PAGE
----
Stories We Tell Review

I have to admit, I was not in love with STORIES WE TELL. I loved the idea for the film, but upon viewing I thought that it fell short. The story dragged on slowly and I was having trouble becoming attached the the characters. Maybe this was because I felt it was too specific and not relatable. It seemed more like a video made for the purpose of the filmmakers than for the purpose of the audience. The portrait created by Sarah Polley of her parents is certainly a tender one. The heartwarming factor of this film is undeniable, and Polley takes meticulous labor in her film style to mirror the labour of her parent’s love for one another.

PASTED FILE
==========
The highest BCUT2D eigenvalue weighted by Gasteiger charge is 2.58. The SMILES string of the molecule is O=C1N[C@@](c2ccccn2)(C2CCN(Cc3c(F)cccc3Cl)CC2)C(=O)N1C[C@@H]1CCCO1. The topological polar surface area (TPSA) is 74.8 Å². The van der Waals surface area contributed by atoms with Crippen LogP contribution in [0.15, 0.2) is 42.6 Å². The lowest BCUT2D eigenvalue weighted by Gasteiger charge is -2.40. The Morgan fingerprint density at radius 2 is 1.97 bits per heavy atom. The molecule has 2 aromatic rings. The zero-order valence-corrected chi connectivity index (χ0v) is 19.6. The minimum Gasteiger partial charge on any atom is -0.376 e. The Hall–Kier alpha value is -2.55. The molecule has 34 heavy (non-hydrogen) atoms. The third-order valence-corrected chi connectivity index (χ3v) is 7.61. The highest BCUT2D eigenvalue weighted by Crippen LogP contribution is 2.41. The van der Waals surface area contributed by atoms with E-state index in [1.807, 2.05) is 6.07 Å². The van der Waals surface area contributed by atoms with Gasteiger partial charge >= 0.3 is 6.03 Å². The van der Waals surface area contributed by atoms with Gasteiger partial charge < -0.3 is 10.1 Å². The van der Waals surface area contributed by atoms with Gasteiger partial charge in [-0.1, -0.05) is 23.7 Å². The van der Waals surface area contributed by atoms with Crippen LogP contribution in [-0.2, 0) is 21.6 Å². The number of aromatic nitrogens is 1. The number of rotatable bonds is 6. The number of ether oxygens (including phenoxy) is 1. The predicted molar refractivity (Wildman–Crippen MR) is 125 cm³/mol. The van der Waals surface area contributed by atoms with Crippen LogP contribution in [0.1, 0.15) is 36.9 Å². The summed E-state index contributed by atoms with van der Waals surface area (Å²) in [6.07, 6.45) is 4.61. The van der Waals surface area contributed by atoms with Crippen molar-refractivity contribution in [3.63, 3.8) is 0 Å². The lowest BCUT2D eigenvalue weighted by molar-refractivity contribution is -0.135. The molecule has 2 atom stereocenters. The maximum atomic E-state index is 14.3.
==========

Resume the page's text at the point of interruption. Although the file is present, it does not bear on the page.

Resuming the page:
I did enjoy the look of the film, which combined Super 8 footage and faux home movies in with her genuine archive material. The film, with all its images, fragments and layers, is seemingly a controlled emotional explosion.

Her mother was a free spirit and due to Sarah’s mother’s death, the question remained whose Sarah’s father was. The film adds interviews with Polley’s siblings and her mother’s surviving friends.

The questions we are left with at the end of the film bothered me, as for me, the film did not answer the central question. It seemed to be a way for Polley to relieve her emotions artistically but was left very open-ended. Did Diane find happiness? In the end this question truly can never be answered.

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